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|Title:||Glycemic, hormone, and appetite responses to monosaccharide ingestion in patients with type 2 diabetes|
|Citation:||Metabolism-clinical and Experimental, 2002; 51(8):949-957|
|Publisher:||W B Saunders Co|
|Rosalie Vozzo, Ben Baker, Gary A. Wittert, Judith M. Wishart, Howard Morris, Michael Horowitz, and Ian Chapman|
|Abstract:||To investigate the relative effects of fructose and glucose on blood glucose, plasma insulin and incretin (glucagon-like peptide-1 [GLP-1] and gastric inhibitory peptide [GIP]) concentrations, and acute food intake, 10 (6 men, 4 women) patients with diet-controlled type 2 diabetes (diabetic) (44 to 71 years) and 10 age and body mass index (BMI)-matched (6 men, 4 women) nondiabetic, control subjects with varying degrees of glucose tolerance (nondiabetic), were studied on 3 days. In random order, they drank equienergetic preloads of glucose (75 g) (GLUC), fructose (75 g) (FRUCT) or vehicle (300 mL water with noncaloric flavoring [VEH]) 3 hours before an ad libitum buffet lunch. Mean glucose concentrations were lower after FRUCT than GLUC in both type 2 diabetics (FRUCT v GLUC: 7.5 +/- 0.3 v 10.8 +/- 0.4 mmol/L, P <.001) and nondiabetics (FRUCT v GLUC: 5.9 +/- 0.2 v 7.2 +/- 0.3 mmol/L, P <.05). Mean insulin concentrations were approximately 50% higher after FRUCT in type 2 diabetics than in nondiabetics (diabetics v nondiabetics: 23.1 +/- 0.7 v 15.1 +/- 1.3 microU/mL; P <.0001). Plasma GLP-1 concentrations after fructose were not different between type 2 diabetics and nondiabetics (P >.05). Glucose, but not FRUC, increased GIP concentrations, which were not different between type 2 diabetics and nondiabetics (P >.05). Food intake was suppressed 14% by GLUC (P <.05 v CONT) and 14% by FRUC (P <.05 v CONT), with no difference between the amount of food consumed after GLUC and FRUC treatment in either type 2 diabetics or nondiabetics (P >.05). We have confirmed that oral fructose ingestion produces a lower postprandial blood glucose response than equienergetic glucose and demonstrated that (1) fructose produces greater increases in plasma insulin concentration in type 2 diabetics than nondiabetics, not apparently due to greater plasma incretin concentrations and (2) fructose and glucose have equivalent short-term satiating efficiency in both type 2 diabetics and nondiabetics. We conclude that on the basis of improved glycemic control, but not satiating efficiency, fructose may be useful as a replacement for glucose in the diet of obese patients with type 2 diabetes.|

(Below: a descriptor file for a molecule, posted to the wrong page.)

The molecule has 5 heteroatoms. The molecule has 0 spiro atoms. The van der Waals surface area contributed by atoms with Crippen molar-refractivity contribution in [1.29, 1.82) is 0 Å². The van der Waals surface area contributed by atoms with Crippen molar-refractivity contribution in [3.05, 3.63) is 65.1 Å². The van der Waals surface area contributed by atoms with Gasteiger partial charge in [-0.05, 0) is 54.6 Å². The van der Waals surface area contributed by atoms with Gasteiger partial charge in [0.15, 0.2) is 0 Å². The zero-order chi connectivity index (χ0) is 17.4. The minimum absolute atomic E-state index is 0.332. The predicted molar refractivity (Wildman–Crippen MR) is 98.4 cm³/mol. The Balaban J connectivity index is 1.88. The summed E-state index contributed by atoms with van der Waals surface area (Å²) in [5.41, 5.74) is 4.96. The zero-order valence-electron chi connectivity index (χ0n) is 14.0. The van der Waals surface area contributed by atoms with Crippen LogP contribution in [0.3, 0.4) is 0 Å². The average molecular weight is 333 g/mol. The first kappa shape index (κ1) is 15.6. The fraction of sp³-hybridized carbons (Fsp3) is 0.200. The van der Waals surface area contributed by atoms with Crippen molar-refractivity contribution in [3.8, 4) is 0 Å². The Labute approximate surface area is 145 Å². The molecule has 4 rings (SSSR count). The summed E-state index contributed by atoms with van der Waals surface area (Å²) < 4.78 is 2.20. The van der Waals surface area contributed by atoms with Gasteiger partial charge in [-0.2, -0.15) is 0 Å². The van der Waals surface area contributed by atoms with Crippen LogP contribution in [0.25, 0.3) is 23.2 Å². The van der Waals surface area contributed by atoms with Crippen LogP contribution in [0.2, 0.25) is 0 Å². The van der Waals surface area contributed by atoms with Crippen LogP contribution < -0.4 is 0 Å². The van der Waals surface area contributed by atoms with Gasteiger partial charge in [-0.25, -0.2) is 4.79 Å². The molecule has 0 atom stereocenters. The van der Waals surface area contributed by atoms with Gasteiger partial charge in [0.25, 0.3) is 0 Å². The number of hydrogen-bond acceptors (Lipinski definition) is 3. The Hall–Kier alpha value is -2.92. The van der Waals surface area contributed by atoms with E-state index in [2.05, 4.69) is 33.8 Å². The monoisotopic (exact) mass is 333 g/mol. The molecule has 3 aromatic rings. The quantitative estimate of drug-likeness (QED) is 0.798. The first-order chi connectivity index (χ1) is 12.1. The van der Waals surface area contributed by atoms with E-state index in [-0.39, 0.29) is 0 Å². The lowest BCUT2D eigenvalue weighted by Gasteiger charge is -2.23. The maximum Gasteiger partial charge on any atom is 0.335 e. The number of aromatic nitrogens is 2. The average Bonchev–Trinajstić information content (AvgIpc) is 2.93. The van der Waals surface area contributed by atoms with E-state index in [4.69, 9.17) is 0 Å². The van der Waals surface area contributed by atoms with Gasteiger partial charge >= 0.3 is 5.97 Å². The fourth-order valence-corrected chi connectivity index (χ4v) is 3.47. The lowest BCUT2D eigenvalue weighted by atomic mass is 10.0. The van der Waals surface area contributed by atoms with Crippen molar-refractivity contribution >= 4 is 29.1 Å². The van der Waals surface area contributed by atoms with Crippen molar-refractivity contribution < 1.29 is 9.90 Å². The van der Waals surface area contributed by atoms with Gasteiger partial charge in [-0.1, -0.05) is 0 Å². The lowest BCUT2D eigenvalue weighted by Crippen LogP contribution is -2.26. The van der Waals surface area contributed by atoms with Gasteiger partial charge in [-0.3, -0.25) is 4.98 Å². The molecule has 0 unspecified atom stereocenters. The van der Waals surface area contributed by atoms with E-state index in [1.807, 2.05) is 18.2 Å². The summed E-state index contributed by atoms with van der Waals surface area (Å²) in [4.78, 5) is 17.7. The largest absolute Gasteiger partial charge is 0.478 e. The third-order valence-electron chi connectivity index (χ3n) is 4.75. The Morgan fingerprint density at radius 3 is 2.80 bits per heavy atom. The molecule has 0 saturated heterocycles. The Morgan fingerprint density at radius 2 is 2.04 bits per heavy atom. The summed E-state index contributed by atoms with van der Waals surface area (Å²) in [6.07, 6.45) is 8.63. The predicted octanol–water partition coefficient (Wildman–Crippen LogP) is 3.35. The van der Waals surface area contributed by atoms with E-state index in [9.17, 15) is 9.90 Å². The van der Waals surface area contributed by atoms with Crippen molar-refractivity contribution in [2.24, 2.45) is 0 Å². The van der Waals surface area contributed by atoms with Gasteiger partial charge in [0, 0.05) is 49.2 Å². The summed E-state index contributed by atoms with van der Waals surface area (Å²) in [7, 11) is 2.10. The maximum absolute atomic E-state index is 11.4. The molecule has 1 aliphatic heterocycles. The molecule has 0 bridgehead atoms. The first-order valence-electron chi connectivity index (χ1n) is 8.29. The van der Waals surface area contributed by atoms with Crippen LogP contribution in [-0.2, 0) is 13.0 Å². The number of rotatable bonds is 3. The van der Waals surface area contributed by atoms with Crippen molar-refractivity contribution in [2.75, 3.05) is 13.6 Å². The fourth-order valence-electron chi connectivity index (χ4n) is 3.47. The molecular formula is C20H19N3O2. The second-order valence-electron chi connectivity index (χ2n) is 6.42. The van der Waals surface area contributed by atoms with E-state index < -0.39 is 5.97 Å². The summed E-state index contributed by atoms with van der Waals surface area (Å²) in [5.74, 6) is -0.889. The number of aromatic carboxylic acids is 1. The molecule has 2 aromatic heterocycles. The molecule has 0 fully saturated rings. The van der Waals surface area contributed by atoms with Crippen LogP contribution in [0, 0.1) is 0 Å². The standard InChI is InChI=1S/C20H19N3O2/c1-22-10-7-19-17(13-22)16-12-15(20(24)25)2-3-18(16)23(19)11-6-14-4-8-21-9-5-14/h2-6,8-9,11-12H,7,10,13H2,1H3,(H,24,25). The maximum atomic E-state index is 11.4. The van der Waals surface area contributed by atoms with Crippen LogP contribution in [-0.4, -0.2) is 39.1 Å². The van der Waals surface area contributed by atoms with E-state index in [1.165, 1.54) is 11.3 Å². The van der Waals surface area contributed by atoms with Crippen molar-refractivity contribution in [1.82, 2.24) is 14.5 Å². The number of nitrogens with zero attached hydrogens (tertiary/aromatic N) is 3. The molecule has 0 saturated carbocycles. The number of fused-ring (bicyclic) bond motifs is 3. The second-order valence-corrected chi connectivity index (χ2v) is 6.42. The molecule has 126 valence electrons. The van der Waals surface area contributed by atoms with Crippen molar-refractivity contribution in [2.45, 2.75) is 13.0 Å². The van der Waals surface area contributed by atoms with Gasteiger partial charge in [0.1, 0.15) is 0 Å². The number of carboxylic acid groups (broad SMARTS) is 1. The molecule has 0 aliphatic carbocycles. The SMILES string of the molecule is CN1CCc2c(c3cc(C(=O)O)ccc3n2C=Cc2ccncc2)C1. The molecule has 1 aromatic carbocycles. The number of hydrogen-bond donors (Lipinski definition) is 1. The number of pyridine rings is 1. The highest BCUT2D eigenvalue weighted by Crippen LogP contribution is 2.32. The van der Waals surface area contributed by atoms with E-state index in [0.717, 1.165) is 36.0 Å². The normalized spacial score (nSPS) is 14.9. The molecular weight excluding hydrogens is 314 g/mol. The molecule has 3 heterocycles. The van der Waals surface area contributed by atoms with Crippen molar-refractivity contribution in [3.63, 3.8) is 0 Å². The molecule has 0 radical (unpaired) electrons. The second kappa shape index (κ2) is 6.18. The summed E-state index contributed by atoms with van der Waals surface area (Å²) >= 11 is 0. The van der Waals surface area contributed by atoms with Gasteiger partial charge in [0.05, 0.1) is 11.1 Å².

|Keywords:||Humans; Diabetes Mellitus, Type 2; Gastric Inhibitory Polypeptide; Glucagon; Insulin; Fructose; Glucose; Blood Glucose; Peptide Fragments; Appetite; Adult; Aged; Middle Aged; Female; Male; Glucagon-Like Peptide 1; Glucagon-Like Peptides|
|Rights:||© 2002 Elsevier Science (USA). All rights reserved.|
|Appears in Collections:||Medicine publications|
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